Occasionally, a salvaged piece of metal off the HENRY found its way to Bruck’s scrapyard on Holman Street, my nearest competitor, where I saw a brass porthole used as an ornamental piece hanging like a sculpture on the wall…

Returning to the JOHN HENRY, a few days later, I was incensed to discover a gaudy, kitschy, fiberglass cruiser, looking more like a plastic bathtub than a boat, lying alongside my lovely wooden trawler; using the JOHN HENRY for its bumper. The “yachtsman” failed to grasp my serious pleas to untie his garish watercraft and remove it from the side of my vessel until threats, including those of cutting his mooring lines and setting his boat adrift, convinced him of my sincerity. Complaints to the property owners fell upon deaf ears.

The last time I saw the remnants of the JOHN HENRY, was the afternoon I arrived to find a floating crane and a small towboat shoved against the bank next to the steel barge. The barge had some welding done on its bottom while the stout crane lifted one end of the barge out of the water to permit the arc-welding craftsman to apply his trade. Instead of completely untying the JOHN HENRY and moving it out of harm’s way, the workmen simply untied the sternline and allowed the trawler to float free on the headline fastened, yet, to the barge. The lead of the line was long enough that the JOHN HENRY drifted beneath the raised end and beat itself to ruin on the bottom of the barge.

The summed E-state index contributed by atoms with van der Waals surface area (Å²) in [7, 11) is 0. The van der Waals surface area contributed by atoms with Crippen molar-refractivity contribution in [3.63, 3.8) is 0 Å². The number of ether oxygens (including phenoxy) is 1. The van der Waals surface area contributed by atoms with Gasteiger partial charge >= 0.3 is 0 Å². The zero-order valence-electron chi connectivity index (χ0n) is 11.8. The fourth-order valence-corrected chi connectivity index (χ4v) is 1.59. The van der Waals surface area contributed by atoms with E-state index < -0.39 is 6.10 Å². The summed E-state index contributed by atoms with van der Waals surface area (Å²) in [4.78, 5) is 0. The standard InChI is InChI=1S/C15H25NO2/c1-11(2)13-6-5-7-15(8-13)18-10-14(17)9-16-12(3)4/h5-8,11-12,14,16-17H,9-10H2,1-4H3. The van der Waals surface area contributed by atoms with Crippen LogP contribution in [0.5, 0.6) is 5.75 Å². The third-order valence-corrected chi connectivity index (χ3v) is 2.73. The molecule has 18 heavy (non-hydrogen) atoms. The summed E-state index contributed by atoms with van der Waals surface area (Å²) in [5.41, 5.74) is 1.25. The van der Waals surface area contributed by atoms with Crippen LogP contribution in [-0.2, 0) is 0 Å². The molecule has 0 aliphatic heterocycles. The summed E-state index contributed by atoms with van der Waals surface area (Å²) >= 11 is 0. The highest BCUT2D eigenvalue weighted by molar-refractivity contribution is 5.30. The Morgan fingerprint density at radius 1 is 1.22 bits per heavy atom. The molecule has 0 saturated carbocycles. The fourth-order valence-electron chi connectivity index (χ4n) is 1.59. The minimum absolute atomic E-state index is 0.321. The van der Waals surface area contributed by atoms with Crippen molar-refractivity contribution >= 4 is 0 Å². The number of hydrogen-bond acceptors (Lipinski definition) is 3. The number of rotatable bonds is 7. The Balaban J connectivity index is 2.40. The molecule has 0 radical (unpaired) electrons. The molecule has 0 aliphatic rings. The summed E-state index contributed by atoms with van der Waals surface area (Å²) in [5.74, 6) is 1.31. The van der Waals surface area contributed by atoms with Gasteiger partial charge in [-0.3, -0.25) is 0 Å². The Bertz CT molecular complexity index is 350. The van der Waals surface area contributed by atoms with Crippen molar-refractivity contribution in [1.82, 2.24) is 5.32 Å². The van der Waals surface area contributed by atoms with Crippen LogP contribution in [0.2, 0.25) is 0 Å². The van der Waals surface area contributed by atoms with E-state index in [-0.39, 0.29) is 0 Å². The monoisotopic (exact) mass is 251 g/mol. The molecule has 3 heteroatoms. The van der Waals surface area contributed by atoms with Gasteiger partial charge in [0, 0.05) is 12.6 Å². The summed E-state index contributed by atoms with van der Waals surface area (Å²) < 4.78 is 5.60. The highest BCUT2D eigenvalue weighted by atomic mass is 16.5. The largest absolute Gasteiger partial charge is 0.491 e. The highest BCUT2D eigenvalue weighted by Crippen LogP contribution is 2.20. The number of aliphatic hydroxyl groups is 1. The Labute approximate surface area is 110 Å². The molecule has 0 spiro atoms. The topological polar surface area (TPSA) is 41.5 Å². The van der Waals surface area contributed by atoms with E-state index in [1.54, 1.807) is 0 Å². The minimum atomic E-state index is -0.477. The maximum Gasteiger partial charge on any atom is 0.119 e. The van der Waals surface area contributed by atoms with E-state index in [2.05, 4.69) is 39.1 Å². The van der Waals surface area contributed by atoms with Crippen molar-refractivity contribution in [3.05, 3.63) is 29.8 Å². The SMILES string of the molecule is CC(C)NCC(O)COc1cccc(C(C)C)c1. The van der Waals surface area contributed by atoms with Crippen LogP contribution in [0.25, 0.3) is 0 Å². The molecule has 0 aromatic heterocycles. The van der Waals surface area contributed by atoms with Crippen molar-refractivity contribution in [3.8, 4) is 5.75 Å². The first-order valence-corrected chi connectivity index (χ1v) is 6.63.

It was futile to consider obtaining restitution for the loss of the JOHN HENRY, so I walked to my pickup truck and never looked back. Occasionally, a salvaged piece of metal off the HENRY found its way to Bruck’s scrapyard on Holman Street, my nearest competitor, where I saw a brass porthole used as an ornamental piece hanging like a sculpture on the wall over, owner, Dave Kohorst’s scrap-buying scale.

Besides, I had a can recycling business to run and the demise of the JOHN HENRY was just another bump in the road; a sacrificial anode essential to the ultimate success of what Peggy and I originated six days after our marriage during the first week of April 1980.

Thirty-eight years later, at this writing, Can-Do, now called, “Can-Dew,” operating under its third ownership, is, according to certain observers, a “flourishing, prosperous enterprise.” Just four short years after its inception, the offbeat eatery atop the riverbank where the JOHN HENRY met its sad fate, failed and turned belly-up like a lifeless, malodorous catfish.

As triumphant as our business venture was, the ruination of the JOHN HENRY was as despairing. The demise of the lovely Great Lakes trawler, resulting from the painful circumstances that contributed to its destruction, was a loss I promised myself would never happen again.

Captain Don Sanders is a river man. He has been a riverboat captain with the Delta Queen Steamboat Company and with Rising Star Casino. He learned to fly an airplane before he learned to drive a “machine” and became a captain in the USAF. He is an adventurer, a historian and a storyteller. Now, he is a columnist for the NKyTribune and will share his stories of growing up in Covington and his stories of the river. Hang on for the ride — the river never looked so good.